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Friday round-up

At the Constitutional Accountability Center’s Text and History blog, Tom Donnelly provides six reasons to “keep an eye on” next week’s oral arguments in EPA v. EME Homer City Generation and American Lung Association v. EME Homer City Generation, a challenge to the EPA’s interstate air pollution rule.   As Lyle Denniston reported yesterday for this blog, the Court has expanded the oral argument time for the consolidated cases, from sixty to ninety minutes total. 


  • In an op-ed for the Los Angeles Times, Richard Garnett weighs in on the dispute over the Affordable Care Act’s contraceptive mandate, which the Court will review later this Term.  Garnett observes that when then-President Bill Clinton signed the law at the heart of the challenges, the Religious Freedom Restoration Act, he “challenged us instead to ‘bring our values back to the table of American discourse to heal our troubled land,’” and he contends that Hobby Lobby and the family who owns the stores, “by refusing to check their faith at the marketplace door, are doing just that.”
  • At Crime and Consequences, Kent Scheidegger previews next week’s argument in White v. Woodall, which he describes as asking the Court to decide how a federal court should “apply the so-called ‘deference’ standard of 28 USC §2254(d)(1) when the ‘clearly established federal law’ that the habeas petitioner seeks to invoke was established in a different context?  Can he stitch together pieces of cases into a legal quilt to extend the rule he needs to new territory and ask the federal court to declare the state court’s refusal to do so ‘unreasonable,’ so as to satisfy Congress’s standard for an override of the state decision in federal court?” The answer, Scheidegger contends, “is ‘no,’ and despite some unfortunate dicta I think it is quite clearly ‘no.’”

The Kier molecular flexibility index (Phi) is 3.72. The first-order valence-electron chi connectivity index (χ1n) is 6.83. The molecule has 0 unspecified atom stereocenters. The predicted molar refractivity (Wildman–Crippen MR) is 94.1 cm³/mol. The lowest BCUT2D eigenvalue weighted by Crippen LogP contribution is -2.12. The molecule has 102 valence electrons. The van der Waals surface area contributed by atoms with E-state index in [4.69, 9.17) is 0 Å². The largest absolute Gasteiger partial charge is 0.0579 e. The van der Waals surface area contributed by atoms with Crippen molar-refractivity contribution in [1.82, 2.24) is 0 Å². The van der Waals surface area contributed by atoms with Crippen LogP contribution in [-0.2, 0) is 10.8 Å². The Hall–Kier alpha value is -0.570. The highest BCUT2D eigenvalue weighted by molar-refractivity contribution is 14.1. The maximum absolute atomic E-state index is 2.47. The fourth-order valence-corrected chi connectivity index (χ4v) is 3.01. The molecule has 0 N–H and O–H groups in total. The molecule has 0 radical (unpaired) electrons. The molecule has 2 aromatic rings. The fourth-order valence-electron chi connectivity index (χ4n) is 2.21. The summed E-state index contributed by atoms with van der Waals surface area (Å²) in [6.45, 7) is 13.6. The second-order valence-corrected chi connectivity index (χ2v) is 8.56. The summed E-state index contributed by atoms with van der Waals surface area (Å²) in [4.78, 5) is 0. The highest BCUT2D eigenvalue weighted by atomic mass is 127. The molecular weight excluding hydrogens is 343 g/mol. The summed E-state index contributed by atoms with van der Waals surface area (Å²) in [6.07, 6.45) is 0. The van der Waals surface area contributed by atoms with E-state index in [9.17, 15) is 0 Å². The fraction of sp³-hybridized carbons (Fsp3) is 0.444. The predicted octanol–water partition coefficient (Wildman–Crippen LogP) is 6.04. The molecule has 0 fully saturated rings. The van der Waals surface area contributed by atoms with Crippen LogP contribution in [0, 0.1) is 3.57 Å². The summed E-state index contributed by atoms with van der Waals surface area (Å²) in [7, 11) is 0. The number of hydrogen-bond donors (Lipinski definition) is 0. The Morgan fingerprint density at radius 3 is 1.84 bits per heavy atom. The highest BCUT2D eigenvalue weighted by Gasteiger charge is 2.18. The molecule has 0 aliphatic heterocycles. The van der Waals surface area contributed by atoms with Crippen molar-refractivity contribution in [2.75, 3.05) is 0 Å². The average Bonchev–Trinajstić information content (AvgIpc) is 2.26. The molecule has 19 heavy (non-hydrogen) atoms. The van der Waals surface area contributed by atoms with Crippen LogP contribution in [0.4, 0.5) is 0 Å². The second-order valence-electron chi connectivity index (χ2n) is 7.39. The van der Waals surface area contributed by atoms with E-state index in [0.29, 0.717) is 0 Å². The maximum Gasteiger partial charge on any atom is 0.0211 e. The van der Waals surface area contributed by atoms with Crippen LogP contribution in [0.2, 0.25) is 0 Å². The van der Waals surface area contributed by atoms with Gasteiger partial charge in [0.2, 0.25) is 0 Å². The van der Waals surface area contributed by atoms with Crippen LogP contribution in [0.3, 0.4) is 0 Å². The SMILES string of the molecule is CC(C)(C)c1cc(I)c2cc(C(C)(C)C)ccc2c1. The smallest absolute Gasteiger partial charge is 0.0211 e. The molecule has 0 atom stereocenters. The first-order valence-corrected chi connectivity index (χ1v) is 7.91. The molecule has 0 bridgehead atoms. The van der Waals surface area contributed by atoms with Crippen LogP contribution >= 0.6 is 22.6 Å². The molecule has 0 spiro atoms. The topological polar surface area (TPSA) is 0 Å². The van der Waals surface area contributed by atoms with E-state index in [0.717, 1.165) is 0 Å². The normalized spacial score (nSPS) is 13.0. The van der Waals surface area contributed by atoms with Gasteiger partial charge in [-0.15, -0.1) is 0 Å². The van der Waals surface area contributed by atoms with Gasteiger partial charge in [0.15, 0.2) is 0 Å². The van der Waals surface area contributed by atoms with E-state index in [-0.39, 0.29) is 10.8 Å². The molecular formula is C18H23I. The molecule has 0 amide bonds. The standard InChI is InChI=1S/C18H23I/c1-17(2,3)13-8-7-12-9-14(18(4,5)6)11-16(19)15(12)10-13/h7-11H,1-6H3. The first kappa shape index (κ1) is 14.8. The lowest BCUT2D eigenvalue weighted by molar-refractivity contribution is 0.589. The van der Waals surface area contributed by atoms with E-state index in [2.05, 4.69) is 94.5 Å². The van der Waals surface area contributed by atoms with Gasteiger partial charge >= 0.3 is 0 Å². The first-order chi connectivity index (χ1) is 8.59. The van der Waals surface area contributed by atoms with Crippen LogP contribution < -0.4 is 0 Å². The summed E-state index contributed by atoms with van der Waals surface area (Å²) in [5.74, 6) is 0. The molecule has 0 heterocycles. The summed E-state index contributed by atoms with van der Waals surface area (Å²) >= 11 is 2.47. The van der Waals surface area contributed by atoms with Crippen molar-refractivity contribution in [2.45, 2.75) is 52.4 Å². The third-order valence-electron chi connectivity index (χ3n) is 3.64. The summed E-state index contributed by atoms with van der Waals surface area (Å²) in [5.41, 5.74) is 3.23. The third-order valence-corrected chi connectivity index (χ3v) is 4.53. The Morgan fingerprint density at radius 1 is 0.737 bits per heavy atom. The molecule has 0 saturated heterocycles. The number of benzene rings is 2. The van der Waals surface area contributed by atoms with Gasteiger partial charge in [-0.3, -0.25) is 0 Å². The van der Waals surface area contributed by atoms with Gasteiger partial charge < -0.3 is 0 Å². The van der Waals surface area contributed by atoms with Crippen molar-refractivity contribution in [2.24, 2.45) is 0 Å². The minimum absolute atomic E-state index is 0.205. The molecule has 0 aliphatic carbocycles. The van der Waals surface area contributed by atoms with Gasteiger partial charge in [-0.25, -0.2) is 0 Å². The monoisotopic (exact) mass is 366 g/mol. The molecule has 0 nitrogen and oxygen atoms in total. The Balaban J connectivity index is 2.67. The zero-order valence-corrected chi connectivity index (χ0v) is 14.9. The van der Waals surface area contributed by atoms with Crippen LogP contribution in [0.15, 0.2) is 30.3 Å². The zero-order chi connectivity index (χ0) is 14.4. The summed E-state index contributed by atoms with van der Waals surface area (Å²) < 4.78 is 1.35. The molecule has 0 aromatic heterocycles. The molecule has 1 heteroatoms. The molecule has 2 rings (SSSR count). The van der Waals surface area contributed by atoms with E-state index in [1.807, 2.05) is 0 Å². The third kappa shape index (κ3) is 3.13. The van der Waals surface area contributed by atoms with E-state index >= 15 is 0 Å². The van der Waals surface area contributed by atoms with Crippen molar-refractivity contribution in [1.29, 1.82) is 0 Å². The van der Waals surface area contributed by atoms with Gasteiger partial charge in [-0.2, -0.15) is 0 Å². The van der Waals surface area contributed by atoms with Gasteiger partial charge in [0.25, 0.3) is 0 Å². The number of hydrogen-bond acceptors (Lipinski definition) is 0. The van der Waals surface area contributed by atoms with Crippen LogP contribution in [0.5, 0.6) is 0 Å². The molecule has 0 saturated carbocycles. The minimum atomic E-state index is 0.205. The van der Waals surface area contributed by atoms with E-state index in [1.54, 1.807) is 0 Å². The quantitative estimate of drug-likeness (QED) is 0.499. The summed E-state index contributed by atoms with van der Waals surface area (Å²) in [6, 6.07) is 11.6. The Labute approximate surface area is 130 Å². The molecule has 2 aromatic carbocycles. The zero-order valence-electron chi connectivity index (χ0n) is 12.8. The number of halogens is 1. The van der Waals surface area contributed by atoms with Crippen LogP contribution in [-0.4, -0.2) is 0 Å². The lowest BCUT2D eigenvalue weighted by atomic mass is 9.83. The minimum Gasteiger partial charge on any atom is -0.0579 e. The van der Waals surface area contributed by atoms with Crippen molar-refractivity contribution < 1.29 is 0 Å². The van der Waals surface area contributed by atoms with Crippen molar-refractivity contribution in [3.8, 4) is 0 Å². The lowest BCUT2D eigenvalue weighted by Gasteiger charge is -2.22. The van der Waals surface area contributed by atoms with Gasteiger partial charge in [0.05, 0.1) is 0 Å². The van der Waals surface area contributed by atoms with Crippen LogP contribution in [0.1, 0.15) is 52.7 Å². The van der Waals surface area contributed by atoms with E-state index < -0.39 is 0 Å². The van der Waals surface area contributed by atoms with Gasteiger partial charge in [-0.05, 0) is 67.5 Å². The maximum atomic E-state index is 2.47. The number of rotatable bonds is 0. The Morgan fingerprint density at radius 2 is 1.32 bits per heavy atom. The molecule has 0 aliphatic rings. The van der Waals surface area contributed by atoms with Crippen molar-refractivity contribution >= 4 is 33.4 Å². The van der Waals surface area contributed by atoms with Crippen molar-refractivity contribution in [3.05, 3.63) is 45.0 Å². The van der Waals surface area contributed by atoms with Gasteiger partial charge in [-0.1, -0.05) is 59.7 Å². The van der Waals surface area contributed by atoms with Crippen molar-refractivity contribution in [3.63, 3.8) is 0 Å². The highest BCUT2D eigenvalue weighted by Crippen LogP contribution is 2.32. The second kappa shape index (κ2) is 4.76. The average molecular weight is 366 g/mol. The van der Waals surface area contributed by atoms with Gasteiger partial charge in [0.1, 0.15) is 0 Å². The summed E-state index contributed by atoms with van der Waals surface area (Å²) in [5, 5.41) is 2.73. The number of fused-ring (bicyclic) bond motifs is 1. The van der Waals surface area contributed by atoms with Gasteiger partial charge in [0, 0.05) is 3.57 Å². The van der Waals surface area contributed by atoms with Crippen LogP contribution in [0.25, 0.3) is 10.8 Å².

• At The Economist’s business travel blog Gulliver, Steven Mazie reports on this week’s oral argument in Northwest, Inc. v. Ginsberg, a dispute between a frequent flier and the airline that terminated his membership in the company’s frequent-flier program. Mazie concludes that “[t]he tenor of the argument on Tuesday suggests that Rabbi Ginsberg will not have his miles returned any time soon.”
  • At ACSblog, Erwin Chemerinsky discussed Wednesday’s oral argument in United States v. Apel, in which he represents the respondent, an anti-war protester challenging his banishment from a military base in California.  Chemerinsky contends that “[m]ilitary bases are uniquely important as a place to protest the military’s activities. A public road outside of a closed military base, especially in a designated protest zone, is a place where all should be able to peacefully protest.”

Recommended Citation: Amy Howe, Friday round-up, SCOTUSblog (Dec. 6, 2013, 6:52 AM),